Most drug violations in CPS involve an ounce or less of marijuana. Schools are quick to call police, yet rarely have the resources to offer education, counseling or other non-punitive help to students.
Join the conversation
We encourage our readers to leave comments and engage in dialogue about our stories. But before you do, please check out our "rules of the road."
Recent Notebook Entries
Right Now On Notebook
Cps can't or won't provide the number of student in charter schools. Are they really trying to tell us that they don't have this information? Maybe the numbers are down and they don't know yet how...
teachers with outstanding resumes and references who knew how to teach students with one eye closed. We were forced to hire new teachers that our budget could afford and that are currently having...
Subscribe to catalyst-chicago.org by e-mail
City, CPS start reviewing early childhood applications
More than 200 agencies have applied for early childhood funding under a new process requiring schools and community organizations alike to compete for preschool and infant education dollars.
CPS principals have until Nov. 2 to apply, but other agencies’ applications were due on Oct. 1 and are already being rated.
When that is done – around the end of the year – CPS and city staff will decide which programs get funding and how much, according to neighborhood need. Final decisions are expected by February or March.
Principals who could lose their programs, or who hope to start new ones, will have to wait in uncertainty. Belding Elementary Principal Heather Yutzy says that she has no idea whether she’ll be able to keep her preschool program.
When she asked for more information, she says, CPS told her neighborhoods with more high-need students could be prioritized. “It is hard on our end to know – do we stand the chance?” she said.
More than 500 principals and teachers have so far attended information sessions, according to material that Beth Mascitti-Miller, chief early childhood education officer in the district, distributed at an Oct. 22 Illinois Early Learning Council meeting.
At the meeting, Maria Whelan of Illinois Action for Children asked if Chicago has a minimum quality standard for the programs they would fund. It appears the city and CPS do not.
Mascitti-Miller explained that the district doesn’t yet know what the quality of the applications will be. “We are going to be looking at whether we need to provide additional supports, if there isn’t a high-quality provider in (a high-need) area,” Mascitti-Miller said.
Brynn Seibert of SEIU Healthcare Illinois Indiana – a union that represents some Chicago preschool teachers – asked at the meeting if there would be a chance for community input. Mascitti-Miller replied by saying that decisions will be based on data from the University of Chicago’s Chapin Hall, which has already engaged community members in assessing the need for preschool and early childhood slots in each area of the city.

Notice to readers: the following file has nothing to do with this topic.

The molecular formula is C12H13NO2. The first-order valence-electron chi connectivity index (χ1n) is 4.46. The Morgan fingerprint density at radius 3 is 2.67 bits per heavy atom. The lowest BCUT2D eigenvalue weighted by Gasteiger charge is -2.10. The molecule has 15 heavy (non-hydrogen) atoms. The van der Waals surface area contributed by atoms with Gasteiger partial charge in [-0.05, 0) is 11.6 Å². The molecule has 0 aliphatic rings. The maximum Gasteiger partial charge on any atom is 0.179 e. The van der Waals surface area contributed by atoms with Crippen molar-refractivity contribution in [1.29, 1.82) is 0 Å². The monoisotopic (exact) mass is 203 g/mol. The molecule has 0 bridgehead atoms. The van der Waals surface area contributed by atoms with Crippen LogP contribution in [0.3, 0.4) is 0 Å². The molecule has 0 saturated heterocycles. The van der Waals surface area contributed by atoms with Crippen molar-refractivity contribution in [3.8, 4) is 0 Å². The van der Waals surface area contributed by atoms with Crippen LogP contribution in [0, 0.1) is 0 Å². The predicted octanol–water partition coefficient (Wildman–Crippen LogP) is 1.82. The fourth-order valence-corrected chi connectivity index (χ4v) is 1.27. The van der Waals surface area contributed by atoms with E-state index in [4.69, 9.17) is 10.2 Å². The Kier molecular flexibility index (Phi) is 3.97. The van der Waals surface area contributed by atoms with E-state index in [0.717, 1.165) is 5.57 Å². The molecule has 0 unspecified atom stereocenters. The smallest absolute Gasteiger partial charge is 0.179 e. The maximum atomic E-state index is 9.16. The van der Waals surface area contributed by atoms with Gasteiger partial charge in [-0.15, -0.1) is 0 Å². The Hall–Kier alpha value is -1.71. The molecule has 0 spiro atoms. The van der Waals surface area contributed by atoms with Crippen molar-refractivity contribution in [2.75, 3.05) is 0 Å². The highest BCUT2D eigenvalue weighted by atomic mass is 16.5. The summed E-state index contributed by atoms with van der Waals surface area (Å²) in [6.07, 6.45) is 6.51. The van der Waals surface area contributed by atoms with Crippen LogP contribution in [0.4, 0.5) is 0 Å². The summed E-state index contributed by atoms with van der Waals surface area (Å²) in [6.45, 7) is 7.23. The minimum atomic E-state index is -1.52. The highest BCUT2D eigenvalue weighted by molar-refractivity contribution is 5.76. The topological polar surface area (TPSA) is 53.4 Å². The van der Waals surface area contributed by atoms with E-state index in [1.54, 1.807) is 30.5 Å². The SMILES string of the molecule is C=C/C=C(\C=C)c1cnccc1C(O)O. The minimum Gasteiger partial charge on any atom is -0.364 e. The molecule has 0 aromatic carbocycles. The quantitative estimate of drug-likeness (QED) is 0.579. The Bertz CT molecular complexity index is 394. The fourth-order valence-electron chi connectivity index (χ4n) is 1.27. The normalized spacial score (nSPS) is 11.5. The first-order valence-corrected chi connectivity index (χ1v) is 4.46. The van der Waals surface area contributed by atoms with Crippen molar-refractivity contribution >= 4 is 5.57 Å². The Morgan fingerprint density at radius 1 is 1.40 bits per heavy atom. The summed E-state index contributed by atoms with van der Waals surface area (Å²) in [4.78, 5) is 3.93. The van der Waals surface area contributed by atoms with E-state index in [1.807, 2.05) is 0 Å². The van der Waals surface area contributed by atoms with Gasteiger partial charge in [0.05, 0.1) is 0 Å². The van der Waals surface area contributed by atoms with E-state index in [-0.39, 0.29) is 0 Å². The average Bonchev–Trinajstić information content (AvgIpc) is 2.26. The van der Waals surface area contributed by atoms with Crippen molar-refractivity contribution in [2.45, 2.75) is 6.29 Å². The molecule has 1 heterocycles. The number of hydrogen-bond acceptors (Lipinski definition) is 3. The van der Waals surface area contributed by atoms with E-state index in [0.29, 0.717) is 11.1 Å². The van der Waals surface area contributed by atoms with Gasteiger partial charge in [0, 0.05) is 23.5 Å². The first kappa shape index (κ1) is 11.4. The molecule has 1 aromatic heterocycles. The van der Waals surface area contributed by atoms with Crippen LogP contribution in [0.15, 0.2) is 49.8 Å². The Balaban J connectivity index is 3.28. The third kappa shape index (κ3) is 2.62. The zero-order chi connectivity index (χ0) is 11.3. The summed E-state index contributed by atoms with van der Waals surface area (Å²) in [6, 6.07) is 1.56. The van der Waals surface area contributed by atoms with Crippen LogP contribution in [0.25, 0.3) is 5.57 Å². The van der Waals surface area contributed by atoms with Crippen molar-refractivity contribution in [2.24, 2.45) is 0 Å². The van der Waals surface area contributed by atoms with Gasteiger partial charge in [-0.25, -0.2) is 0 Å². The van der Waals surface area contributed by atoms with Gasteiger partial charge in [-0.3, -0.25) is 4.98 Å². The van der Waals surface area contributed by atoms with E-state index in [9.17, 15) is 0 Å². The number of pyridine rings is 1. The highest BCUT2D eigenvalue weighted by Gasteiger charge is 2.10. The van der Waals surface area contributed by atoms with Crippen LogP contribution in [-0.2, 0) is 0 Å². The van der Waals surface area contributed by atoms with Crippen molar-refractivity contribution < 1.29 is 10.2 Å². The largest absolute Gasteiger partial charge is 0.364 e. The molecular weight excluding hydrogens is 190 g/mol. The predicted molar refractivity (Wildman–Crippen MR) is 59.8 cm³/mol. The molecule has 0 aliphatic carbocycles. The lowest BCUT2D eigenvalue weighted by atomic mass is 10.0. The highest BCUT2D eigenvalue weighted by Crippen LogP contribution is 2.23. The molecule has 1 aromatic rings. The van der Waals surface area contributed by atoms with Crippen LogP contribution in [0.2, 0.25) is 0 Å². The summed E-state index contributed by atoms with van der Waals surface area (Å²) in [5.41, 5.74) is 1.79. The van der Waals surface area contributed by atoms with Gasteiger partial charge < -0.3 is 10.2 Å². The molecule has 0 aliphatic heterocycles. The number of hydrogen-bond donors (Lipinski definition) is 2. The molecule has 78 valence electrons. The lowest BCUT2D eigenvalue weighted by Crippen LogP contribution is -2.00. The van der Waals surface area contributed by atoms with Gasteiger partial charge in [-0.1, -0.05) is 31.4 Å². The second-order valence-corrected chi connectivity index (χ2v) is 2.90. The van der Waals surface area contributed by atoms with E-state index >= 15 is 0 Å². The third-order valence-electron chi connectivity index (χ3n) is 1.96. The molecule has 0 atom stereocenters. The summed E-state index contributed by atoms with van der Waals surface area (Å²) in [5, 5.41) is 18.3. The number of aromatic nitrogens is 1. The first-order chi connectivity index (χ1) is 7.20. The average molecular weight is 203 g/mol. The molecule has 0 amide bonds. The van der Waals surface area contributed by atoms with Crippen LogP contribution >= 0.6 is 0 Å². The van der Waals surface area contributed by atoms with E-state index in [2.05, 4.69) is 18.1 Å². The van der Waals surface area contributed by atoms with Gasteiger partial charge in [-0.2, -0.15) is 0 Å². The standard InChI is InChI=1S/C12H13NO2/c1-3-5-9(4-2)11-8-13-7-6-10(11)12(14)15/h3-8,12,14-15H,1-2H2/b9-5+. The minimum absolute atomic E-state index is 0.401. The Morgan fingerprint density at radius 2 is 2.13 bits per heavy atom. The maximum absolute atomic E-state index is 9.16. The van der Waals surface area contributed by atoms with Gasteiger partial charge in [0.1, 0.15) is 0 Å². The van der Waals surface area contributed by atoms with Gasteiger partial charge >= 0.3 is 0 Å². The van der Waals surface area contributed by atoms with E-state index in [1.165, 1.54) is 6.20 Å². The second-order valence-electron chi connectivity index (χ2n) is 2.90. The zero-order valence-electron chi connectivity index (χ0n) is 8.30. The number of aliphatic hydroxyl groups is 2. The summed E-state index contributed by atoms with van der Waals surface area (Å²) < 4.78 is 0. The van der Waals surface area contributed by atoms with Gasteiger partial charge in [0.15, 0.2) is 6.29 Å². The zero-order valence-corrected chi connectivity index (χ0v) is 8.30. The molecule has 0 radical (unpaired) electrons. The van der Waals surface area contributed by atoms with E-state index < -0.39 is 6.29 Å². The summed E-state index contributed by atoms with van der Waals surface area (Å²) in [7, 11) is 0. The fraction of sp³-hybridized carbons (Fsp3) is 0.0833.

A total of 161 agencies have submitted applications to CPS to offer Preschool for All or Prevention Initiative (state birth-to-3) programs. Of those, 39 would be new to CPS early childhood funding. Both CPS and external reviewers will rate the applications.
In addition, 56 agencies have applied to the city’s Department of Family and Support Services to offer Head Start or Early Head Start slots. All but nine have worked with the city before.
The Head Start applications turned in to the city are being reviewed and scored by contractors at Western Kentucky University, a process that is expected to wrap up before Thanksgiving. Then the federal government will review and approve them. Finally, applications turned into and the city will be prioritized according to neighborhood need.
So far, the city and the district are on track to get more than enough applications. The agencies that applied to CPS asked for 13,291 preschool spots – nearly double the number of children currently served by community agencies through district funding.
Another 14,900 children were in Preschool for All programs at CPS schools as of June, according to the district. It remains to be seen how many principals will turn in applications.
Harlee Till, the principal at Swift Elementary, says she thinks the application process for schools is “pretty straightforward.”
“I guess they are looking for a little more equity across the district in the program,” Till said. She thinks that is going to be a good thing.
She’s not worried about losing her school’s preschool program because of the number of high-need students – many of whom are learning English.
“It’s a new process and it’s work that has to be done, but everybody who has preschool already knows the impact of it, and we can all absolutely explain the need for it,” Till says. “Those that don’t already have it should be able to apply.”